LAKECITYREPORTER CLASSIFIEDWEDNESDAY, JUNE 27, 2012 5B Classified Department: 755-5440 CLASSIFIED AD vantageTake ADvantage of the Reporter Classifieds!755-5440Lake City Reporter FIND IT SELL IT BUY IT ASSOCIATE PROFESSOR, LOGISTICS AND SUPPLY CHAIN MANAGEMENT 164 Duty Days-POSITION # F99918 Teach courses in logistics and supply chain management such as Principles of Quality Management, Operations Management, Transportation & Distribution, Purchasing & Inventory Management, Introduction to Supply Chain Management, and Warehouse Management. RequiresMaster’s degree in logistics or similar or Master’s in Business Administration with some emphasis in Supply Chain Management or with a minimum of 3 years of experience in logistics or supply chain. ASSOCIATE PROFESSOR, MATHEMATICS (Developmental only) 164 Duty Days-POSITION # F99917 Teach college preparatory/ developmental mathematics courses only; work with colleagues for the advancement of departmental goals. This position will work exclusively with students taking developmental math courses. RequiresBachelor’s degree in mathematics or a math-related field. SALARY: Based on degree and experience. APPLICATION DEADLINE: 7/5/12 Persons interested should provide College application, vita, and photocopies of transcripts. All foreign transcripts must be submitted with official translation and evaluation. Position details and applications available on web at: www.fgc.edu Human Resources Florida Gateway College 149 S.E. College Place Lake City, FL 32025-2007 Phone (386) 754-4314 Fax (386) 754-4814 E-Mail: humanr@fgc.edu FGC is accredited by the Commission on Colleges of the Southern Association of Colleges and Schools. VP/ADA/EA/EO College in Education and Employment Professional Sales Associates Needed No experience necessary. STRONG desire to succeed needed. Extremely aggressive pay plan. Health and dental insurance available. EOE. Apply in person with Dino or Jeffrey at Rountree-Moore Chevrolet, Cadillac and Nissan 4316 US Hwy 90W Lake City, FL LegalIN THECIRCUITCOURT, THIRD JUDICIALCIRCUIT, IN AND FOR COLUMBIACOUNTY, FLORIDA.FIRSTFEDERALBANK OF FLORIDA, a Banking corporation organized under the laws of the Unit-ed States of America, f/k/a FIRSTFEDERALSAVINGS BANK OF FLORIDACASE NO. 10-741-CAPlaintiff,v.ISAAC HOLDINGS, INC., a Florida Corporation, ISAAC P. BRATKO-VICH, and EMILYL. BRATKO-VICH,Defendants.AMENDED NOTICE OF FORE-CLOSURE SALENOTICE is hereby given that P. DEWITTCASON, Clerk of the Cir-cuit Court of Columbia County, Flor-ida, will on the 25th of July, 2012, at 11:00 a.m. at the Columbia County Courthouse in Lake City, Florida, of-fer for sale and sell at public outcry to the highest and best bidder for cash, the following described prop-erty situated in Columbia County, Florida, to-wit:Parcel 1:Apart of the NW1/4 of the SW1/4 of Section 1 and part of the NE 1/4 of the SE 1/4 of Section 2, Township 5 South, Range 16 East, Columbia County, Florida, being more particu-larly described as follows: Com-mence at the SWcorner of the NW1/4 of SW1/4 of said Section 1 and run N 0010’43” West along the West line thereof 373.40 feet to the Point of Beginning; thence S 8924’45” West, 48.21 feet; thence N 0058’46” West, 436.66 feet, thence N 8928’42” East, 54.31 feet to the West line of said Section 1’thence continue N 8928’42” East, 537.79 feet, thence S 0010’43” East, 435.98 feet; thence S 8924’45”, West 537.79 feet to the Point of Be-ginning.Parcel 2:Lot 6, Cover at Rose Creek, a subdi-vision according to the plat thereof as recorded in Plat Books 8, Page 107-109, public records Columbia County, Florida.pursuant to the Amended Final Judg-ment of Foreclosure entered in a case pending in said Court, the style of which is as set out above, and the docket number of which is 10-741-CA. Any person claiming an interest in the surplus from the sale, if any, other than the property owner as of the date of the lis pendens must file a claim within sixty (60 days after the sale.WITNESS my hand and the official seal of said Court, this 19th day of June, 2012.P. DEWITTCASONClerk of the Circuit CourtColumbia County, FloridaBy: B. ScippioDeputy Clerk05533383June 27, 2012July 4, 2012 020Lost & Found DOG FOUND possible Blue Heeler, Male, black and white. Found off Hwy 90 and Baya Ave. Contact 386-965-2526 Lost dog French Bulldog name is JJ, Female, friendly, tan fawn color. Last seen in Mason City area 6/17. Contact 386-344-3074 100Job Opportunities05533361Local Insurance Office Looking for highly motivated, self driven sales person. Prior sales experience and license in Property Casualty and Life and Health a plus but not required. Base salary plus sales bonus. Send reply to Box 05090, C/O The Lake City Reporter, P.O. Box 1709, Lake City, FL, 32056 05533289Human Resour ces Coordinator Individual to manage human resource functions in a fast paced organization with 150 employees. Functions: Administration, Employment / Recruitment, Orientation / Training / Professional Development, Benefits, Communications, Compensation, Employee Relations, Employee Assistance, Performance Management. Qualifications: B.S./B.A. preferred in Human Resources, Business Administration or related field; minimum 3-5 years recent human resource related experience; minimum 3 years supervisory experience; knowledge of HR principles and employment law; excellent written/oral communication skills; proficient in Microsoft computer applications Outlook, Word and Excel; database management and recordkeeping skills; organizational, detail and time management skills; conflict resolution, mediation and team building skills. All applicants must pass physical & DCF background screenings. Excellent Benefits, Paid Holidays, Sick/Annual Leave, Health/Dental Insurance, and more. Deadline to apply: June 29, 2012, 4:00 p.m. Apply at 236 SWColumbia Ave, Lake City, FL or Send resume to: employment@sv4cs.or g Fax (386) 754-2220 or Call 754-2222 EOE 100Job Opportunities05533290TEACHERS JOINour team of over 100 professional teachers! Want to make a difference in the lives of children? 10 Month Preschool Teacher Positions in Lake City and Ft. White/Branford/Mayo (floater); Child development associate (CDA) or equivalent credential (FCCPC, ECPC) required. 10 Month Preschool Lead TeacherPositions in Mayo and Lake City; Min. AS degree in early childhood education or related field; 3 years classroom exp. working with preschool children required. 12 Month Infant/Toddler TeacherPositions in Lake City (PT& FT) and Jasper (PT); Child development associate (CDA) or equivalent credential (FCCPC, ECPC) required. Excellent Benefits, Paid Holidays, Sick/Annual Leave, Health/Dental Insurance, and more. Apply at 236 SWColumbia Ave, Lake City, FL or Send resume to: employment@sv4cs.or g Fax (386) 754-2220 or Call 754-2225 EOE 4 TEMPORARYFarm Workers Needed. Employer: William T. Mulligan Owensboro, KY. Perform all duties of Tobacco, Straw/Hay, Row Crop, & Greenhouse/Nursery Production; including fertilizing, weeding, spraying, irrigating, harvesting, & packaging; and general farm maintenance. Employment Dates: 08/10/2012 – 12/20/2012. Random drug testing may be done after hire at the employer’s expense. Wage of $9.38/hr. Worker guaranteed 3/4 of contract hours. Tools provided at no cost. Free housing provided to non commuting workers. Transportation & subsistence reimbursed when 50% of contract is met. Apply for this job at the nearest Florida One Stop Career Center or call 386-755-9026 and reference job order KY0456106. 5 TEMPORARYFarm Workers Needed. Employer: Joe O’Donoghue – West View, KY. Perform all duties of Tobacco, Straw/Hay, Row Crop, & Greenhouse/Nursery Production; including fertilizing, weeding, spraying, irrigating, harvesting, & packaging; and general farm maintenance. Employment Dates: 08/07/2012 – 01/15/2013. Random drug testing may be done after hire at the employer’s expense. Wage of $9.38/hr. Worker guaranteed 3/4 of contract hours. Tools provided at no cost. Free housing provided to non commuting workers. Transportation & subsistence reimbursed when 50% of contract is met. Apply for this job at the nearest Florida One Stop Career Center or call 386-755-9026 and reference job order KY0455826. SERVICE CLERK For equipment dealer Full time Drug free workplace Job descriptionservice scheduling, receptionist, warranties Computer skills and computer maintenance very important..salary based on experience Send resumes to howard@hobotractor .com 100Job Opportunities6 TEMPORARYFarm Workers Needed. Employer: Chris Delaney Russellville, KY. Perform all duties of Tobacco & Straw/Hay Production; including fertilizing, weeding, spraying, irrigating, harvesting, & packaging; and general farm maintenance. Employment Dates: 08/08/2012 – 12/31/2012. Random drug testing may be done after hire at the employer’s expense. Wage of $9.38/hr. Worker guaranteed 3/4 of contract hours. Tools provided at no cost. Free housing provided to non commuting workers. Transportation & subsistence reimbursed when 50% of contract is met. Apply for this job at the nearest Florida One Stop Career Center or call 386-7559026 and reference job order KY0456511. 6 Temporary Farm Workers Needed. Employer: Joe Ryan Russellville, KY. Perform all duties of Tobacco, Straw/Hay, & Row Crop Production; including fertilizing, weeding, spraying, irrigating, harvesting, & packaging; and general farm maintenance. Employment Dates: 08/10/2012 – 12/31/2012. Random drug testing may be done after hire at the employer’s expense. Wage of $9.38/hr. Worker guaranteed 3/4 of contract hours. Tools provided at no cost. Free housing provided to non commuting workers. Transportation & subsistence reimbursed when 50% of contract is met. Apply for this job at the nearest Florida One Stop Career Center or call 386-7559026 and reference job order KY0455791. CDL Drivers Wanted, dedicated routes, Target Account, Out of Lake City, FL Call Willie 229-630-0021 C ertified Cell Phone & Computer Repair Technician Needed. Experienced requied. Apply in person Infinity Wireless 272 West Duval Street, Lake City, FL CLASS A CDLDrivers. Clean driving record & good health. Serious inquires only. Contact Ashley @ 755-7700 or www.colgrain.com for more info. CPAFIRM seeks full-time Bookkeeper/Accountant. Duties will include general accounting, tax return preparation, and use of QuickBooks and Microsoft Office. Minimum qualifications include an associate’s degree in accounting or equivalent experience in a public accounting firm. Send reply to Box 05089, C/O The Lake City Reporter, P.O. Box 1709, Lake City, FL, 32056 FINANCIALCLERK Exp. with Microsoft Office, 10 key calculator, G/Laccounting. Applicant w/ college accounting preferred. Serious inquires only. Send reply to Box 05087, C/O The Lake City Reporter, P.O. Box 1709, Lake City, FL, 32056 INTERVIEWING HVACService Techs & Installers, Excellent Benefits and Pay Call Allen 386-628-1093 MECHANIC for busy truck shop. Experience required with own tools. Southern Specialized 386-752-9754 NOWHIRING!!! We are now hiring experienced Class ADrivers •Excellent benefits package including health, dental and 401K. All applicants MUSTHave: •Class ACDLwith X endorsements. •1 yr tractor-trailer experience with a t/t school certification or 2 yrs. tractor-trailer experience without the certification. •25 yrs or older Please apply online at floridarockandtanklines.com 1-866-352-7625. Sales Position Available for motivated individual. Rountree -Moore Toyota Great benefits, paid training/vacation. Exp. a plus but not necessary. Call Anthony Cosentino 386-623-7442 Salesperson Needed For Facotry Expo Homes, Please email resume to Greg at greg@factoryexohomes.com or fax resume to 386-466-1893. SECRETARY/RECEPTIONIST wanted for CPAfirm. See employment opportunity at www .liveoakcpa.com Seeking cashier for Internet Cafe. F/Tflexible hours. Background check and References Needed. Must have your own transportation Send reply to Box 05091, C/O The Lake City Reporter, P.O. Box 1709, Lake City, FL, 32056 SUBCONTRACT ORS NEEDED Carpet, Framing, Electrical, Plumbing, Drywall & Painting to work in and around the Lake City area only. Must have liability insurance of $1million general and $2 million aggregate, workers comp or exempt. Must be reliable/professional and own vehicle and tools of the trade. Please call Travis at Restoration Specialists – 386-438-3201. 120Medical EmploymentSeeking Private LPN & CNA’s for Part time home care. For more information call 386-628-1440 120Medical Employment05533382Busy Internal Medical Office Expanding Need the following positions filled:•RN/LPN Needed for infusion center. MUSThave IV certification w/ 2 yrs exp.•Medical BillerMust be experienced in general practrice. Fax resume to: Attn Cheryl 386-754-3657 or email to: of ficemanager@ primarycaremedic.com 240Schools & Education05532962Interested in a Medical Career?Express Training offers courses for beginners & exp • Nursing Assistant, $479next class-06/11/12• Phlebotomy national certifica-tion, $800 next class-07/09/12• LPN 09/10/12 Fees incl. books, supplies, exam fees. Call 386-755-4401 or expresstrainingservices.com 310Pets & Supplies FREE KITTENS Fluffy, lovable, smart, litter trained, weaned. Assorted colors. 386-438-8557 PUBLISHER'S NOTE Florida Law 828.29 requires dogs and cats being sold to be at least 8 weeks old and have a health certificate from a licensed veterinarian documenting they have mandatory shots and are free from intestinal and external parasites. Many species of wildlife must be licensed by Florida Fish and Wildlife. If you are unsure, contact the local office for information. 407Computers DELLComputer $75.00 386-755-9984 or 386-292-2170 408Furniture 88”Floral Sofa In Excellent Condition $200 Call 386-755-0359 420Wanted to Buy Wanted Junk Cars, Trucks, Vans. $300 & up CASH! Free Pick Up! NO title needed !386-878-9260 After 5pm 386752-3648. 430Garage Sales 6/29 & 6/30 8am ? Household goods, furniture, clothes, baby items.. held on Nassau St behind Shirley’s. PUBLISHER'S NOTE All Yard Sale Ads Must be Pre-Paid. WED 6/20Wed 6/27 8 am 5pm Moving Everything must go Interior home items, contractor trailers, equip. & tools. 554 SWNorma Jean Glenn 440Miscellaneous AC Window unit. Works great $85 386-292-3927 EASYSTART Push Mower w/ leaf bag $100.00 Contact 386-292-3927 USED TIRES Set of 225/65/17 Good Shape $100.00 Contact 386-292-3927 450Good Things to EatGREEN PEANUTS For Sale Graded and washed. $30.00 a bushel. 386-752-3434 630Mobile Homes forRent2&3 BR MH. $395 $650. mo. plus deposit. Water & sewer furnished. Cannon Creek MHP 386-752-6422 2br/2ba, 1br/1ba,studio, or Rv lots for rent. Between Lake City & G’ville. Access to I-75 & 441 (352)317-1326. Call for terms. 630Mobile Homes forRentLg 3/2DWon 7 acres, clean, no inside pets, cntry living, 5 mi N of Wellborn $550 mth. Contact 386-963-5036, 936-594-0121 Quiet Country Park 2br/1ba $400 Very clean NO PETS! References & deposit required 386-758-2280 640Mobile Homes forSale2004 28X60 MH with front porch. New light fixtures, new laminate wood flooring in living areas. 3/2, split plan. Luxury master bath. Must See! 35K/OBO 386-9651093 2007 SWMobile Home 14x72 3br/2ba. Must be moved! Contact 904-662-1699 BANK REPO 2007 Fleetwood 16 x80 just released for bids and 96 2 bedrooms. Bids start at $7,700. First Coast Homes 386-752-1452. Beautiful 1 acre lot in great location with a 14x70 2/2 Fleetwood, only $1,500 down & $249 mo. Paula Ammons 386-292-6290 e-mail: ammonspaula@yahoo.com BIG FAMILYSPECIAL! New 2013 4/2 Jacobsen $47,995. Only 8 More at this Low Price! Can’t go a dime cheaper! Del-setac-shirting and steps. North Pointe, Gainesville 352-872-5566. Hours Sat till 7 PM Sunday 10-3 CHECK Us Out On The Web! www.royalshomesales.com Come in and let us Show you the difference! Royals Homes 386-754-6737 DEALFELLTHROUGH! $55,900 Buys New 2012 Town Home 32x80 4/2 Entertainer home. YES $55,900 Delivered and Set on your property. Below Factory Cost. North Pointe, Gainesville. 352-872-5566. HANDYMAN Special, 16 x 80, 3/2 delivered and set $9,500 Call 386-752-1452 Homes Built to Last a Lifetime Royals Homes 386-754-6737 Horton, Deer Valley,Southern Energy and Clayton Homes Royals Homes 386-754-6737 LAND &HOME Doublewide on 2.5 acres only $2,500 down & $385 mo. with possible owner financing. John T. 386-752-8196. Mobile Home Wanted, Singlewide or Doublewide, good condition, reasonable offer, will pay cash Call 386-288-8379. Palm HarborVillage Red Tag Sale Over 10 Stock Units Must Go New Homes Start at $39,900 800-622-2832 ext. 210 P rice Reduced! 2006 Fleetwood Annv. Series 3/2 plus office, split bdr. plan, privacy fence, lg. kitch.. Patti Taylor@ Access Realty MLS #78411 $63,900, 623-6896 REPO NEWERDWon land, only $31,900. Call First Coast Homes, 386-752-1452. 640Mobile Homes forSaleResults Realty Brittany Stoeckert386-397-3473 Well maintained mobile on 10 acres. 2 car covered carport. $77,900 MLS#79417 Results Realty Brittany Stoeckert 386-397-3473 lg home on 1 ac. 4/2 nice kitchen & den, beautiful yard, $129,000 MLS# 77292 Strongest Built Homes in America Royals Homes 386-754-6737 THIS MONTHT’SSPECIAL! New 2013 Jacobsen 28x52 3/2 only $44,995 del-set-ac-skirting and steps. Not a dime lower. Best Price Pricing! Only 10 at this LOWPrice! North Pointe Homes, Gainesville, Fl., Hwy 441. Call Today 352-872-5566. Now Open Sunday 10-3! Voted Best of the Best 6 Years Royals Homes 386-754-6737 650Mobile Home & LandOwnerfinance 3/2 on 1.5 ac. S. of Lake City.$648 mth. 386-590-0642 & 867-1833 www.suwanneevalleyproperties.com 710Unfurnished Apt. ForRent1br Cottage with all utilities including cable & wireless internet. Close to the VA. (727)415-2207 2 Bedroom / 1 Bath Apts for rent in Live Oak. Call for price. Contact 386-623-3404 & 386-362-9806 2BR/1BAAPT. w/garage. West side of town. $650. mo. 386-961-9000 2BR/1BA. Close to town. $565.mo plus deposit. Includes water & sewer. 386-965-2922 Amberwood Hills Apts. Private Patio area. Beautiful yard. Washer/dryer hkup. Free water & sewer. 1/1, 2/1. Move in special. 386-754-1800. wwwmyflapts.com Columbia Arms Apt. located 1/2 mi from V.A. & Winn Dixie. Pet Friendly. Pool laundry & balcony. 386-754-1800. www .myflapts.com Duplex w/garage spacious, 2/1, 1300 sq ft, W/D hook up, CH/A, $650 month 386-965-2407 or 386-758-5881 Great area Wof I-75, spacious deluxe 2br apts, some w/garage. W/D hookups, patio, $600-750 + Sec. 386-965-3775 or 965-5560 Greentree Townhouse Move In Madness. 2/1, 2/1.5. Free water & sewer. Balcony & patio. Laundry. Behind Kens on Hwy 90. 386-754-1800 wwwmyflapts.com Redwine Apartments Pets welcome. with 5 complexes, we have a home for you. 386-754-1800. www .myflapts.com The Lakes Apts. Studios & 1Br’s from $125/wk. Util. & cable incl., Sec 8 vouchers accepted, monthly rates avail Call 386-752-2741 Updated Apt, w/tile floors/fresh paint. Great area. 386-752-9626REPORTER Classifieds In Print and On Linewww.lakecityreporter.com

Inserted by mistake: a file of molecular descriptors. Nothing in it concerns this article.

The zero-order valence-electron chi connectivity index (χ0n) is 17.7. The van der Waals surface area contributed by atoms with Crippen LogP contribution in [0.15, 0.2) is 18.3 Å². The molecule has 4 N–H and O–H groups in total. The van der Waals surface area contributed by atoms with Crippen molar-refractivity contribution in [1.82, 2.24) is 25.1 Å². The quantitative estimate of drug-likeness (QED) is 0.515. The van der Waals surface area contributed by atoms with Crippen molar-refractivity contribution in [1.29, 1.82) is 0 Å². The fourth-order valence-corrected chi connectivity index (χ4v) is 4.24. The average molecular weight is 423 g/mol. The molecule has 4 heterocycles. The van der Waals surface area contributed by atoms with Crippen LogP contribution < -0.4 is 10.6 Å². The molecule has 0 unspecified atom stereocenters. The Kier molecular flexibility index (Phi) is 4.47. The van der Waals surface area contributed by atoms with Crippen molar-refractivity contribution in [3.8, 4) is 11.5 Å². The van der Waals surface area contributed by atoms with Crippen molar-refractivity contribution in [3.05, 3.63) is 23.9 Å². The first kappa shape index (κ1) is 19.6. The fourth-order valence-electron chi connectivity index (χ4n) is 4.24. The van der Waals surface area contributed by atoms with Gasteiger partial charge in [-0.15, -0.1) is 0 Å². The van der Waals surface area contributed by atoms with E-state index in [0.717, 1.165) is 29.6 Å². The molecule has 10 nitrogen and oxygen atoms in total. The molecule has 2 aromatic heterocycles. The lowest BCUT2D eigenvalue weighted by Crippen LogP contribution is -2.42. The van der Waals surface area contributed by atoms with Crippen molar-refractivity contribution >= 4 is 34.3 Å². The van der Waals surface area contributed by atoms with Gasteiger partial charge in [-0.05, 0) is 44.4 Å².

LAKECITYREPORTER CLASSIFIEDWEDNESDAY, JUNE 27, 2012 Classified Department: 755-5440 6B Grab the picnic basket & head to the nn r Hotdogs for the Children, Games, Camping, Tubing, Fishing, Golf Cart Rentals, Swimming, Bicycling, Canoes & Disc Golf! JOIN US AT THE BEACH, SATURDAY JUNE 30TH FOR MUSIC ON THE SUWANNEE Getaway=ja\YqJYlmj\YqEa_`lAmf]†€‡•‡~ Justin Case Spirit of the Suwannee Music Park for a fun lled 17ft Triton90hp Mercury outboard. Excellent condition. Low hours. Including trailer and cover.$8,500Call386-965-0763386-758-1864 1967 Mustang289 GT, beautifully restored. Performance plus. Power steering, automatic, A/C, dual Flo-Masters, black interior, bucket seats. Cobalt blue ext.$16,000Call386-965-0763 710Unfurnished Apt. ForRentWayne ManorApts. Spacious 2bedroom washer/dryer. Behind Kens off Hwy 90. 386-754-1800 www .myflapts.com WindsorArms Apartments. Move in! 2/1, 2/1.5, 2/2. Pet Friendy. Free 200 ch. Dish. Washer/dryer hkup.386-754-1800. www .myflapts.com 720Furnished Apts. ForRentNEWFURNISHED Studio apartment in a home. Private entrance and bath, includes: all utilities, trash, cable, frig & pest control. $450 per month plus deposit. Immediate availability. 386-984-9106 Lake City Rooms forRent Hillcrest, Sands, Columbia. All furnished. Electric, cable, fridge, microwave. Weekly or monthly rates. 1 person $135, 2 persons $150. weekly 386-752-5808 730Unfurnished Home ForRent2BD/1BAHOUSE. $550 mo. includes lawn service. Section 8 welcome. (386)266-8173 3BD/2BA Great neighborhood, HVAC, and garage, $1200mth, sec. & app. req. Contact 704-239-4883 3BR/1BA House with fenced in back yard, central heat and air, window treatments, $630 mth + $630 dep. Contact 386-344-2170 CYPRESS LAKE 4br/3ba, 2737 sqft, $1800 month (includes yard) small pet approved. Contact 386-754-2439 Gorgeous, Lake View Summer Speical!.2br/1ba Apartment. Close to downtown. $485. mo $585 dep. No pets 386-344-2170 Large 4/2 family home located in town near VA& DOT, Newly remodeled. $850 dep. & $850 mo. Smoke Free, 386-758-8917. 750Business & Office Rentals05532259OFFICE SPACE for Lease 576 sq' $450/mth 700 sq' at $8.00 sq' 1785 sq' at $7.00 sq'8300 sq' at $7.00 sq' also Bank Building Excellent Locations Tom Eagle, GRI (386) 961-1086 DCARealtor 0553298717,000 SQ FT+ WAREHOUSE 7Acre Land Sale $295,000, Rent $1,500 mo.Tom Eagle, GRI (386) 961-1086 DCARealtor ForRent orLease: Former Doctors office, Former professional office & Lg open space: avail on East Baya Ave. Competitive rates. Weekdays 386-984-0622 evenings/weekends 497-4762 790Vacation Rentals Scalloping Horseshoe Beach Spcl Gulf Front 2br, w/lg porch, dock, fish sink. wkend $395./wk $895. 386-235-3633/352-498-5986 alwaysonvacation.com #419-181 “Florida’s Last Frontier” 805Lots forSale Eastside Village Realty, Inc. @752-5290 Abeautiful build able lot in Forest Country an established neighborhood with upscale homes MLS#76668, $32,000 Eastside Village Realty, Inc. @752-5290 Alot with a view, a perfect place to build your river getaway, MLS #80401, $60,000 PUBLISHER'S NOTE All real estate advertising in this newspaper is subject to the fair housing act which makes it illegal to advertise "any preference, limitation, or discrimination based on race, color, religion, sex, disability, familial status or national origin; or any intention to make such preference, limitation or discrimination." Familial status includes children under the age of 18 living with parents or legal custodians, pregnant women and people securing custody of children under the age of 18. This newspaper will not knowingly accept any advertising for real estate which is in violation of the law. Our readers are hereby informed that all dwellings advertised in this newspaper are available on an equal opportunity basis. To complain of discrimination call HUD toll free at 1-800-669-9777, the toll free telephone number to the hearing impaired is 1-800-927-9275. Results Realty, Brittany Stoeckert386-397-3473 Nice vacant lot in desirable river community, $15,000 MLS #73268 RESULTS REALTY, Brittany Stoeckert 386-397-3473 20 Acres, wooded, located approx 10 miles from Cedar Key $50,000 MLS #78886 Results Realty, Brittany Stoeckert386-397-3473 18 Ac. in Suwannee County, ready for new site build or MH. Call for details $34,999 MLS #79961 810Home forSale 3br/2b, 1860 sqft. DWon 5 acres plus above ground pool. $125,000. MLS#80543 REO Realty Group, Nancy Rogers 386-867-1271 3BR/2BA, stucco over block home, 4 ac. huge kitchen, breakfast room. MLS #80518. $148,200. Jo LytteRemax 386-303-2505 wwwjolytte.florida-property-search.com 810Home forSale 4/3 Home on 50 acres, fenced, 5,000 sqft warehouse w/ 2 car garage. $550,000. MLS#78420 REO Realty Group, Nancy Rogers 386-867-1271 4/33,786sq. ft., 2 additional rooms could be bedrooms, media room, $254,900. MLS#79905 REO Realty Group, Nancy Rogers 386-867-1271 4BR/2.5BA, executive home, lrg kitchen, lots of cabinets & Counter spaceMLS #80012. $220,000. Jo LytteRemax 386-303-2505 wwwjolytte.florida-property-search.com 5.91 acres, partially cleared. From Charles Springs & Suwannee River. $20,500. MLS#80961 REO Realty Group, Nancy Rogers 386-867-1271 6.45 acres River front property on Suwannee. 3 lots pole barn for cookouts $75,000. MLS#77414 REO Realty Group, Nancy Rogers 386-867-1271 Coldwell BankerBishop Agency S pacious home, formal LR, DR & Den., nicely landscaped, new roof in 2008, $119,900 MLS #80613, Elaine Tolar 386-755-6488 Coldwell BankerBishop Agency Home on 5 acres, 3200 sqft, 4bd/2.5ba huge master suite, lots of storage MLS #80325, $298,500 Elaine Tolar 386-755-6488 Coldwell BankerBishop Realty 4BR/3BA, 3 fireplaces, in ground pool, 10x20 workshop,bonus room $315,000 MLS# 80175,Mary Brown Whitehurst, 965-0887 Coldwell BankerBishop Realty Home on 10 acres, large master suite, large porch, barn tack room & more $289,000 MLS# 79650, Elaine Tolar 755-6488 Coldwell BankerBishop Realty Hardy board home w/ 2 master suites, split plan, huge great room $170,000 MLS# 80458, Mary Brown Whitehurst 965-0887 Coldwell BankerBishop Realty Condo w/ Living, kitchen & 1/2 bath downstairs. 2 br upstairs. $79,900 MLS# 80679, Mary Brown Whitehurst 965-0887 Eastside Village Realty, Inc. @752-5290 2 BR/2 BA, garage, screen porch, fenced back yard, MLS #76708, $74,900 Great Buy 3br/2b with metal roof, fenced. Great income producer $77,700. MLS#80464 REO Realty Group, Nancy Rogers 386-867-1271 Picadilly Park Area, Nice Brick 3/2 on large .836 acre lot. Fenced back yard, work shop, pole barn. Patti Taylor@Access Realty MLS #78989 $129,900, 623-6896. Poole Realty Kellie Shirah, Huge master bedroom w/ walk in closet, screened in back porch, 2 car garage, $184,000. MLS #80283, 386-208-3847 Lake City, FL Poole Realty Prell Gwinn, 3/2 with hardwood flooring, sizable backyard, workshop, and storage building. $94,500 MLS #80849, 386-590-1298 Poole Realty Ric Donovan, 1400+ sq.ft. 3bd/2ba located in the Emerald Lakes Subdivision. Conveniently located. $128,700 MLS #80855, 386-590-1298 Poole Realty Rick Donovan, Bank owned 3/2 home on five acres. Vaulted ceilings & hardwood flooring, $140,000 MLS #80849, 386-590-1298 Poole Realty Two story 2,400+ sq.ft. building. Great location for anyone who wants a home/office in town. Asking $91,400. MLS #78494, 386-362-4539 Poole Realty William Golightly, 1600+ sq.ft. 3bd/2ba on .5 acres. Nice Landscaping, back yard enclosed w/ privacy fence. $135,000 MLS #80530, 386-590-6681 RemaxPam Beauchamp 386-303-2505, 3BR/2BA, 1782 sf modular, .51 ac, rec lighting, carpet & tile, 130MPH wind rating. $129,900 MLS#80852 RemaxPam Beauchamp 386-303-2505, 3BR/2BA, 1662 sf, .45 ac, quiet neighborhood, lg master suite w/ dual vanity. $159,000 MLS#80447 RemaxPam Beauchamp 386-303-2505, 4BR/2BA, 1883sf, .501 ac, 2 car carport, newer kitchen, fam rm w/ wood FP. $154,900 MLS#80607 Stunning former plantation home circa 1900, butler pantry, four fireplaces. MLS #80637. $199,900. Jo LytteRemax 386-303-2505 wwwjolytte.florida-property-search.com 820Farms & Acreage4 acres, Wellborn, New Well installed, Beautifully wooded w/cleared Home Site, owner fin, no down, $39,900, $410 mon Call 352-215-1018 www.LandOwnerFinancing.com Owner Financed land with only $300 down payment. Half to ten ac lots. Deas Bullard/BKLProperties 386-752-4339 www .landnfl.com 850Waterfront PropertyRIVER HOME Excellent Location $199,000 Call Susan Eagle (386) 623-6612 DCARealtor 860Investment Property2 ACRES of land with 8,000 sf. building. $80,000. Located in Olustee. Owner Financing possible. 904-318-7714. RESULTS REALTY, Brittany Stoeckert, 386-397-3473 Great Investment, in city limits. Come take a look. $50,000 MLS# 79206 nr 5 a week days Lake City Reporter